West Virginians Could Get More Say Over School Mergers
Gov. Joe Manchin III of West Virginia has endorsed a plan in the legislature that would give citizens a powerful new voice in determining whether schools in their communities consolidate.
The legislation, House Bill 4040, is under consideration by the Senate after passing the House on Jan. 19. It would require school boards to hold countywide votes before school boards could decide to close some elementary and middle schools and move the children to another facility.
West Virginia, like other states with dropping student enrollments, has seen scores of school closures—nearly 300 over the past 15 years. Some of those schools were merged with other school buildings. In other cases, new schools have been built to bring together the students from several older, smaller facilities.
Closing schools has been an emotional and controversial process in some areas of West Virginia. Schools are often centers of life in rural communities, and local residents say they often have little input in decisions to close them.
“I have always supported the concept of allowing the people of a community to be able to vote on what happens in that community,” Gov. Manchin, a Democrat, said in a statement last week.
He added: “These younger children are the ones who benefit most from smaller schools and shorter bus rides. It is a fair and reasonable bill, and I hope to have the opportunity to sign it.”
The bill would exempt some consolidation decisions from a countywide vote. For instance, consolidations previously approved by local school boards could go through, as well as such decisions driven by fires, floods, or other natural disasters.
Schools with 12 or fewer students in each grade would also be exempt from a countywide vote and could be forced to close.
In addition, local residents wanting to force a vote on a consolidation decision would have to gather signatures from 20 percent of the registered voters in the county before the question could be put on the ballot.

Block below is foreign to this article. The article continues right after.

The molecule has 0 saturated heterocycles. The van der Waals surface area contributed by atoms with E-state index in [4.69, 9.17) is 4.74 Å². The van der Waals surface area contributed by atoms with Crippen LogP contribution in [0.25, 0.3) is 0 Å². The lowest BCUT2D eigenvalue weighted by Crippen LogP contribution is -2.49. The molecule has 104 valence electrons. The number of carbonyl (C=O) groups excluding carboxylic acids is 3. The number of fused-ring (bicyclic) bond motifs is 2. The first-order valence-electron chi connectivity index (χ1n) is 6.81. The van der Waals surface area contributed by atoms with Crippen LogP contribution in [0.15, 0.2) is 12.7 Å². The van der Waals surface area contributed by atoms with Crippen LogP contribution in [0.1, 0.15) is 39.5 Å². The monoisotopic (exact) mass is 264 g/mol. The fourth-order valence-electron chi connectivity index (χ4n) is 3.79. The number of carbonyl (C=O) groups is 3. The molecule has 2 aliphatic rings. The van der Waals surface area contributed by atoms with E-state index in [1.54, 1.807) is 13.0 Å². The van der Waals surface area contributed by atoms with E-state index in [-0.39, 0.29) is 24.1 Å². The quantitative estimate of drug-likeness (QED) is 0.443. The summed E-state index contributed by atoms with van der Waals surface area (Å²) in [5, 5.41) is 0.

Adding Another Layer?
State Delegate Larry A. Williams, the vice chairman of the House education committee and one of the bill’s sponsors, said those conditions were added to ensure that only consolidation decisions that were truly controversial would go to the voters. Otherwise, they could go forward at the direction of local school boards.
The School Building Authority, a state agency that governs funding for school construction, has usually made consolidation a condition of granting funds. State officials have said that the process is necessary because of the state’s dropping enrollment—from more than 460,000 public school students in 1960 to fewer than 280,000 today. ("West Virginia Governor Cool to School Consolidation," April 13, 2005.)
But Mr. Williams, a Democrat, said he’d rather see state money go to maintain small community schools than to pay the higher costs of transporting students to a central location, “where you have nothing to show for it but fumes.”
A former school board member for 16 years, Mr. Williams said he has seen the number of high schools in his home community of Preston County drop from nine to one. The county’s school enrollment stands at about 4,700, compared with about 4,900 five years ago.
The pending bill is just the most recent attempt to put the brakes on school consolidation in West Virginia.
Last year, in an effort to keep more smaller schools open, Gov. Manchin proposed a bill to limit how long students could spend on bus rides. The bill would have mandated that elementary pupils could spend, on average, only 30 minutes on a bus, middle school students 45 minutes, and high school students an hour one way to school.
That bill died in committee and was replaced with a bill to study bus travel times. The new bill, HB 4040, is closer to what people would really like to see, Mr. Williams said.
Howard M. O’Cull, the executive director of the West Virginia School Board Association, said members of his group would meet soon to discuss the proposal.
“I think the sentiment will be to oppose it, but we will have to have discussion,” he said. One concern of the group is the financial impact from what could be frequent elections.
Another concern is that the bill would add another step to what Mr. O’Cull considers an already comprehensive process. “There are extensive processes for closing schools. This adds another layer to things,” he said.
“Not only is it not easy to close a school,” Mr. O’Cull said, “but most school board members abhor that, because they get thrown out of office.”
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